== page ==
Aspen Bibliography

Riparian vegetation recovery in Yellowstone: The first two decades after wolf reintroduction

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Biological Conservation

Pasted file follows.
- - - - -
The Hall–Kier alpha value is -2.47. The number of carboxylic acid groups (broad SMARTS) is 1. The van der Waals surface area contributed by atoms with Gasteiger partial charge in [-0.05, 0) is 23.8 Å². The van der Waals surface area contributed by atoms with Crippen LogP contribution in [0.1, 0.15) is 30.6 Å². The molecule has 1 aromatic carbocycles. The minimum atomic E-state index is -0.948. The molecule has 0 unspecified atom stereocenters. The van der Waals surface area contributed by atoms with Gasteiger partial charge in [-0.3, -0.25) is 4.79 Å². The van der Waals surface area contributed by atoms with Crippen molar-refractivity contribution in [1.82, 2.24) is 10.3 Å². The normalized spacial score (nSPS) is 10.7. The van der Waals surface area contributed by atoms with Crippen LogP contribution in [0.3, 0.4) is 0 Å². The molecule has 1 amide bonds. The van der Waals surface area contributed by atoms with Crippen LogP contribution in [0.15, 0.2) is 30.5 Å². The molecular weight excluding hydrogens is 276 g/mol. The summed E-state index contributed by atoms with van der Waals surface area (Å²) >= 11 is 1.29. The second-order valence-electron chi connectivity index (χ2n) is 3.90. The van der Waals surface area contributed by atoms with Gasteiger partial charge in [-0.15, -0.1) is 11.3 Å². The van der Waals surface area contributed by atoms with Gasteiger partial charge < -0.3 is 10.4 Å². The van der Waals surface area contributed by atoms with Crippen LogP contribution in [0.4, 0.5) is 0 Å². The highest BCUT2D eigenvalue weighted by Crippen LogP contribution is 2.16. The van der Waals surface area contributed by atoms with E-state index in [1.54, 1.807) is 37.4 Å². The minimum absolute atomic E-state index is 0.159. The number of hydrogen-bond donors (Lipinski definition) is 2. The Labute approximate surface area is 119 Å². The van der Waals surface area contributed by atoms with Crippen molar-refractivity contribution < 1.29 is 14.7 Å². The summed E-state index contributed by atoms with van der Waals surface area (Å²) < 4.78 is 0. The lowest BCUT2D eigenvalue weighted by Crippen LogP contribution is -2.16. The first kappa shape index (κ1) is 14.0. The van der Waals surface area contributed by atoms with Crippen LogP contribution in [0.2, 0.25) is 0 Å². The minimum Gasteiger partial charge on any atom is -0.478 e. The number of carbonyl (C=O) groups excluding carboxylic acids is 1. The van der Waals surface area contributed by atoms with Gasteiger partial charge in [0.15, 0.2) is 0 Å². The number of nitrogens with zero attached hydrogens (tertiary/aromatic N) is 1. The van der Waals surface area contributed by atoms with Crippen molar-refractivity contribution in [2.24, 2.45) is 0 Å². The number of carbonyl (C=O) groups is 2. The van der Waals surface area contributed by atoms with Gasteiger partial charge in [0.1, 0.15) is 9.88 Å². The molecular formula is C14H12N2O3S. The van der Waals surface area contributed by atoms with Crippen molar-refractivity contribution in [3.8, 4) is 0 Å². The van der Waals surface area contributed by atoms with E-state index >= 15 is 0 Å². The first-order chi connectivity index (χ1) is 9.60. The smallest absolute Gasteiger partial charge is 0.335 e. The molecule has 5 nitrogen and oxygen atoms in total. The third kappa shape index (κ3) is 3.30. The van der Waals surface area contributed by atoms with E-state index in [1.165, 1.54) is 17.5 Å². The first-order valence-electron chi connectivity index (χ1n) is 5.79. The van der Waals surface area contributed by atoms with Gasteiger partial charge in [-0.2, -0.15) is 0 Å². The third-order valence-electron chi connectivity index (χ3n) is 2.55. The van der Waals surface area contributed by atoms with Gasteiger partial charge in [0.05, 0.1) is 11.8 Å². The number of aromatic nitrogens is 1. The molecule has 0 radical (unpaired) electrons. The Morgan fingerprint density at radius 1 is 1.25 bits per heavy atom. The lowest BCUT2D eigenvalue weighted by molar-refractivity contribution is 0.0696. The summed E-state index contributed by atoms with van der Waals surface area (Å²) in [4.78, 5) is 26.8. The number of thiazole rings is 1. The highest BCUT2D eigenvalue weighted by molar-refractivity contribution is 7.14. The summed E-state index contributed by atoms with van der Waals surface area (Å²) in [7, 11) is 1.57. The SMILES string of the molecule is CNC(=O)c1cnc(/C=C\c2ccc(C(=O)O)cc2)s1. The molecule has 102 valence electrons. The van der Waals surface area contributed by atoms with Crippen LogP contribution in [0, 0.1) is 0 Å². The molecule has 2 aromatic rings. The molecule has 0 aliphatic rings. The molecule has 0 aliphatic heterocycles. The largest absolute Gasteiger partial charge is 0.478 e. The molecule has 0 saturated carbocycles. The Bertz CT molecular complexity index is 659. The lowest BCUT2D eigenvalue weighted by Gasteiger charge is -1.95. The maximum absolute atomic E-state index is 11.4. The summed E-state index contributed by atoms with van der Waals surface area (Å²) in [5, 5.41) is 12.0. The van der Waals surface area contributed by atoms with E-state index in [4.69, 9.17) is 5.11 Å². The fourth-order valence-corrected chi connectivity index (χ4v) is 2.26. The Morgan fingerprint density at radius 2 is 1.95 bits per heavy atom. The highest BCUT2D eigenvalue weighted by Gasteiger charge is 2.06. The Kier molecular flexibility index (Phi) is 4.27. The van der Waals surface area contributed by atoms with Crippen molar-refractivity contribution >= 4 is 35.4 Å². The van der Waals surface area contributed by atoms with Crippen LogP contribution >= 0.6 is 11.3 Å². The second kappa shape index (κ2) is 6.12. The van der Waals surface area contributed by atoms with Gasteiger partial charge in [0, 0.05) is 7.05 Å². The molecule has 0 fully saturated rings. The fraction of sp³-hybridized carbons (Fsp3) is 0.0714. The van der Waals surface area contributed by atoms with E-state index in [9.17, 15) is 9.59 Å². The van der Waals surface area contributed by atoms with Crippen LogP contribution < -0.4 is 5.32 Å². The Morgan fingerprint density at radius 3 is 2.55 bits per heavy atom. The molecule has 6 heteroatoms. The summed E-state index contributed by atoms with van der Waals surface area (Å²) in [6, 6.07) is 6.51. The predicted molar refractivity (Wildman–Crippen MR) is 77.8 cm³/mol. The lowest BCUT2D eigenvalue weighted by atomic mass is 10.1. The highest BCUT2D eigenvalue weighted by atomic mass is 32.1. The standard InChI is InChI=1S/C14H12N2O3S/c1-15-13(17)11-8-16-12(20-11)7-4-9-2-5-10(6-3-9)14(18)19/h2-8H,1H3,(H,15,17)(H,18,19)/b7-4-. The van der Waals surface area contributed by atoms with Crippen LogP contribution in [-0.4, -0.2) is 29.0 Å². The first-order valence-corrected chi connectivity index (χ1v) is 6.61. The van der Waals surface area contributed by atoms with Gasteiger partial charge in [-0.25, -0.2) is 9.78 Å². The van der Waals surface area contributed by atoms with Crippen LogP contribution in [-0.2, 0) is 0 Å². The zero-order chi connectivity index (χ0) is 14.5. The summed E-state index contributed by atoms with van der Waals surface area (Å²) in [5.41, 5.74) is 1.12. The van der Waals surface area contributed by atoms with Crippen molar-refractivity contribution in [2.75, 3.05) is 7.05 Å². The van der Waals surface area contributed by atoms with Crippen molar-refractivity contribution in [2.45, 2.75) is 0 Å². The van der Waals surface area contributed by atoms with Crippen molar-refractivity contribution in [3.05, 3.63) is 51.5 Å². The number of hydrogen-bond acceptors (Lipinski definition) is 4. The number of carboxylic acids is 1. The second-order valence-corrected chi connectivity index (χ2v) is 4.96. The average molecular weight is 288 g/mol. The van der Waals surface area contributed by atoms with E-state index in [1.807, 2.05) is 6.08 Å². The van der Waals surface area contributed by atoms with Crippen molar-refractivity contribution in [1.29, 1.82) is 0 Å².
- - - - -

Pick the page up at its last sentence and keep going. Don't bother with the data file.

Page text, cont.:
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During the seven decades of gray wolf (Canis lupus) absence in Yellowstone National Park intensive browsing by Rocky Mountain elk (Cervus elaphus) suppressed the growth of young deciduous woody plants within the park's northern ungulate winter range. Since wolf reintroduction, 24 assessments of deciduous woody plants in riparian areas have been published, including eleven on willow (Salix spp.), six on aspen (Populus tremuloides), five on cottonwood (Populus angustifolia and Populus trichocarpa), and one each on berry-producing shrubs and thinleaf alder (Alnus incana spp. tenuifolia). All but two of these studies found increases in plant height, stem diameter, stem establishment, canopy cover, or recruitment. More than half of the studies measured ungulate browsing and, in all instances, increased growth/cover of woody plants over time occurred concurrently with a decrease in browsing. Almost half of the studies also compared observed plant community changes to climatic/hydrologic variables but the results of these analyses were often inconsistent. Although the long-term warming and drying trends underway in northern Yellowstone appear unlikely to have contributed to the occurrence of improved riparian plant communities during the last two decades, these vegetation changes were consistent with reestablishment of a tri-trophic cascade involving an intact large predator guild, elk, and woody plant species. This early stage of vegetation recovery in northern Yellowstone, although not occurring everywhere, represents a major departure from the wide-spread suppression of woody plants by elk browsing that occurred in the decades when wolves were absent.